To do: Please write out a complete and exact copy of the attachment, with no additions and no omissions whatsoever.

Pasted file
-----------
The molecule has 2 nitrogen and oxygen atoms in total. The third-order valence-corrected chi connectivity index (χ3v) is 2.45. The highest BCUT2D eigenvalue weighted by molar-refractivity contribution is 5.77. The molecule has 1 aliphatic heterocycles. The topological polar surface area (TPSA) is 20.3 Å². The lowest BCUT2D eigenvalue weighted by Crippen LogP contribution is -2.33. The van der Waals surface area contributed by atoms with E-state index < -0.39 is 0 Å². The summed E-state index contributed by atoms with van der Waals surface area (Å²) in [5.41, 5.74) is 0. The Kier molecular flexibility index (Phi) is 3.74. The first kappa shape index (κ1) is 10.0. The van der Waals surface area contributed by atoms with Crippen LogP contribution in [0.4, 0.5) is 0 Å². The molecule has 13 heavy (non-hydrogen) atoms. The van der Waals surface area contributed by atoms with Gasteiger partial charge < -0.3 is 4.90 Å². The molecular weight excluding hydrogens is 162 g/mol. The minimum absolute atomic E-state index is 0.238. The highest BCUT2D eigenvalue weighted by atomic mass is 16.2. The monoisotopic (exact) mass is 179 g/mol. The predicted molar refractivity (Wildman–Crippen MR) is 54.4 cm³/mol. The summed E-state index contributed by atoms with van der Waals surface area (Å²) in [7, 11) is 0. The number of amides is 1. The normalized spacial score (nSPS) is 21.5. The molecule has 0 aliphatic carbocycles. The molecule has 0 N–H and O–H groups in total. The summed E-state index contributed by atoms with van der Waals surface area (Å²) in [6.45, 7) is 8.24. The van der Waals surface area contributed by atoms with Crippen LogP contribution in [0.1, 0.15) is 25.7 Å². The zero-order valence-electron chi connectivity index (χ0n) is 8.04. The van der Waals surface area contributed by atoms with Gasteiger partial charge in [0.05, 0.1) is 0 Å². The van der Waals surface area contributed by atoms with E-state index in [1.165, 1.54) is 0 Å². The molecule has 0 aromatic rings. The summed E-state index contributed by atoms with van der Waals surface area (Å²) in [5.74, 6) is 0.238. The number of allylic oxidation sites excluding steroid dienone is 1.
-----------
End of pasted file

The molecule has 2 nitrogen and oxygen atoms in total. The third-order valence-corrected chi connectivity index (χ3v) is 2.45. The highest BCUT2D eigenvalue weighted by molar-refractivity contribution is 5.77. The molecule has 1 aliphatic heterocycles. The topological polar surface area (TPSA) is 20.3 Å². The lowest BCUT2D eigenvalue weighted by Crippen LogP contribution is -2.33. The van der Waals surface area contributed by atoms with E-state index < -0.39 is 0 Å². The summed E-state index contributed by atoms with van der Waals surface area (Å²) in [5.41, 5.74) is 0. The Kier molecular flexibility index (Phi) is 3.74. The first kappa shape index (κ1) is 10.0. The van der Waals surface area contributed by atoms with Crippen LogP contribution in [0.4, 0.5) is 0 Å². The molecule has 13 heavy (non-hydrogen) atoms. The van der Waals surface area contributed by atoms with Gasteiger partial charge < -0.3 is 4.90 Å². The molecular weight excluding hydrogens is 162 g/mol. The minimum absolute atomic E-state index is 0.238. The highest BCUT2D eigenvalue weighted by atomic mass is 16.2. The monoisotopic (exact) mass is 179 g/mol. The predicted molar refractivity (Wildman–Crippen MR) is 54.4 cm³/mol. The summed E-state index contributed by atoms with van der Waals surface area (Å²) in [7, 11) is 0. The number of amides is 1. The normalized spacial score (nSPS) is 21.5. The molecule has 0 aliphatic carbocycles. The molecule has 0 N–H and O–H groups in total. The summed E-state index contributed by atoms with van der Waals surface area (Å²) in [6.45, 7) is 8.24. The van der Waals surface area contributed by atoms with Crippen LogP contribution in [0.1, 0.15) is 25.7 Å². The zero-order valence-electron chi connectivity index (χ0n) is 8.04. The van der Waals surface area contributed by atoms with Gasteiger partial charge in [0.05, 0.1) is 0 Å². The van der Waals surface area contributed by atoms with E-state index in [1.165, 1.54) is 0 Å². The molecule has 0 aromatic rings. The summed E-state index contributed by atoms with van der Waals surface area (Å²) in [5.74, 6) is 0.238. The number of allylic oxidation sites excluding steroid dienone is 1.